One of the greatest gifts I’ve received from leaving the Academy is a clearer perspective on what matters. As layer after layer of those years slip from my shoulders, I can see, breathe, think more fully than I have in a long time. I often feel delighted by the promise of what is possible.
And I walk. Every day. In a slow-blogging kind of way. Usually without human companion because my communing on those walks is with nature, and people can be, well, so distracting. And so much of my life is about people, so the walks are for other connections and reflections.
Right now, though, I struggle for perspective. I am scared. I am torn up by thoughts of friends who have recently been diagnosed with cancer–so many, so young–I have already lost one of my dearest life friends to the plague and sense the planet’s sickness in this. Here on the land, though, things seem so whole and beautiful; walking helps me move back to a more positive space. I am wracked, too, by the clatter and jitter of this crazy presidential race and find that I have to walk fast and hard before anger and fear subside. Voter suppression. Sickening robo calls and leafleting. Distortions of fact, even downright lies pouring forth from McCain’s and Palin’s mouths, and people cheering them on. Political pollution. Obama should win in a landslide. Should. Walk walk. I am so lucky to live in this place.
Over the next two days two different photographers are coming to accompany me on my walk to take photos of me in my fields (for articles about slow blogging, communities, and/or the new nonprofit). Today in a Skype call, Bud Hunt asked me about my deep ties to place and to community and how those two are connected for me. It’s funny. I write and think about these connections, but I never figured other people were interested in this part of my blogging. I roam, camera in hand, dog at my side, looking looking closely for the subtle shifts from the day before. And now someone will capture me in them. Strange. Meta-perspective, I suppose. I’m pulled out of the being to observe myself there.
Some days I leave the camera behind on purpose so that I miss it and so that I pay attention in a different way. I think that’s important, to keep things moving around, to stay a little off-kilter, surprised, ever developing my sensory awareness.
And almost always, when I walk camera-less, I come upon something I really want a picture of; sooner or later that image will burn so intensely in my head that it will spill out into words on this blog. Somehow. Yesterday was one of those days. One walk with camera. One without. And sure enough, Finn-dog and I came upon two perfectly pressed impressions of deer bodies–hoof-embossed snow all around two green patches in the shape of sleeping deer. Their warmth melted the snow as they rested. Snow angels into the grass. Now I keep seeing those two forms there, and feel glad that there are simple moments of incredible beauty in mad times.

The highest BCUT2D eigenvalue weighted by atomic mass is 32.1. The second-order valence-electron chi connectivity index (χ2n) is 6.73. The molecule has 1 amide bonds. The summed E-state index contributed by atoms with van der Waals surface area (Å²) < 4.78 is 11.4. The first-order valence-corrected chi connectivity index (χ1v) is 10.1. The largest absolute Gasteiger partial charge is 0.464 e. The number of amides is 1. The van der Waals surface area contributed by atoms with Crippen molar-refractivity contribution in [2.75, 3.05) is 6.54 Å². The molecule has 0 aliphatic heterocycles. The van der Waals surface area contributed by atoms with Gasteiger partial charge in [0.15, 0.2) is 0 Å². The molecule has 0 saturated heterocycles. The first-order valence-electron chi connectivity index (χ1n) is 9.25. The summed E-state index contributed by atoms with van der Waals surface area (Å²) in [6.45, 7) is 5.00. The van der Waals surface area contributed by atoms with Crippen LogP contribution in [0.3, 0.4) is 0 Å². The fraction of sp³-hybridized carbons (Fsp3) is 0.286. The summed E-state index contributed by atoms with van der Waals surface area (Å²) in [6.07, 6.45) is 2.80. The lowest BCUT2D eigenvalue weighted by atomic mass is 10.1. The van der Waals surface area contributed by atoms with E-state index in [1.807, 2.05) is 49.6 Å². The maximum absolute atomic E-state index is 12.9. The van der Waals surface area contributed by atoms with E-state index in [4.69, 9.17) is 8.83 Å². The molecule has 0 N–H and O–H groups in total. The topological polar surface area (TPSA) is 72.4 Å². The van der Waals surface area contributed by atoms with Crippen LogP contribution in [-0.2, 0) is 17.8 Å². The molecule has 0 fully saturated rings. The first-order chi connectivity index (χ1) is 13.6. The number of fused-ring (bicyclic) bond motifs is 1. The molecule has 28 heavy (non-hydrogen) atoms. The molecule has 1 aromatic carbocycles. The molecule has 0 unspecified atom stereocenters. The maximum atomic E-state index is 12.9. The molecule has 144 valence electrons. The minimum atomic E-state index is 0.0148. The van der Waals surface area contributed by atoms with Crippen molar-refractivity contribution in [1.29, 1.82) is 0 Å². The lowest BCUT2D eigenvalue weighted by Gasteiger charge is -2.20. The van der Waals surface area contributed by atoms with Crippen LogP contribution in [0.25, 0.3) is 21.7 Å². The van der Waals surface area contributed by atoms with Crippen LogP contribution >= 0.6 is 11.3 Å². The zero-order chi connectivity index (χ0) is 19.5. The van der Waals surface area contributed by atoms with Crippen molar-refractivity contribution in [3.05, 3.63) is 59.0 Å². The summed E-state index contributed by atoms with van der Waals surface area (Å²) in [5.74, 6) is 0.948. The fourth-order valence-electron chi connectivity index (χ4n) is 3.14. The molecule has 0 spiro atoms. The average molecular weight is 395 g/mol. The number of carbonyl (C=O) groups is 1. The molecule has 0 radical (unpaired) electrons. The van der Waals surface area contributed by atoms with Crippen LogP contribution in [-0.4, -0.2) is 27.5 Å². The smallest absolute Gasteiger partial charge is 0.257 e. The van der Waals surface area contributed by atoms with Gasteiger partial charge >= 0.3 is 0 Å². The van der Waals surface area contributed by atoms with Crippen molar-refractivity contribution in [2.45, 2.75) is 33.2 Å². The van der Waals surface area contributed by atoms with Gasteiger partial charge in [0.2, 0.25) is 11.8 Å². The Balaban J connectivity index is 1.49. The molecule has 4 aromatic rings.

And mad times they are. Throughout the world. But so shockingly here, playing out across our screens in full color, the smear campaign, the robo calls and leaflets–how corrupt, how vile, how cynical and deeply frightening. I can hardly speak to people who continue to support McCain in the face of the lies, the distortions, and the transformation of this man into a crazed, desperate figure who will go to any lengths to win. And what does that say about me?
My California sister-in-law is in North Carolina volunteering for the Obama campaign. My California brother is in Nevada doing the same. I have friends who drove from Vermont to Ohio, another who has gone to Virginia. I make phone calls, link to articles and videos on the Smalltown Mamas (and Papas) for Obama blog, will help out in New Hampshire on Sunday and Tuesday, but mostly I walk the land and fret, send out links on Twitter to the Voter Suppression wiki, freak out when Chris Lott’s tweets articulate my own fears. My 75-year-old mother, who has been volunteering for Obama in her retirement community, has said she will take to the streets if the election is stolen from Obama. If McCain wins, it will be a moment of intense disgrace for the United States. Unconscionable. Unspeakable. As another of my sisters-in-law said to me today, we like to condemn corrupt politicians in developing countries for their abuses and evil, and here we’re seeing in bold relief our own corruption.
Walk walk. These next five days. Hope hope.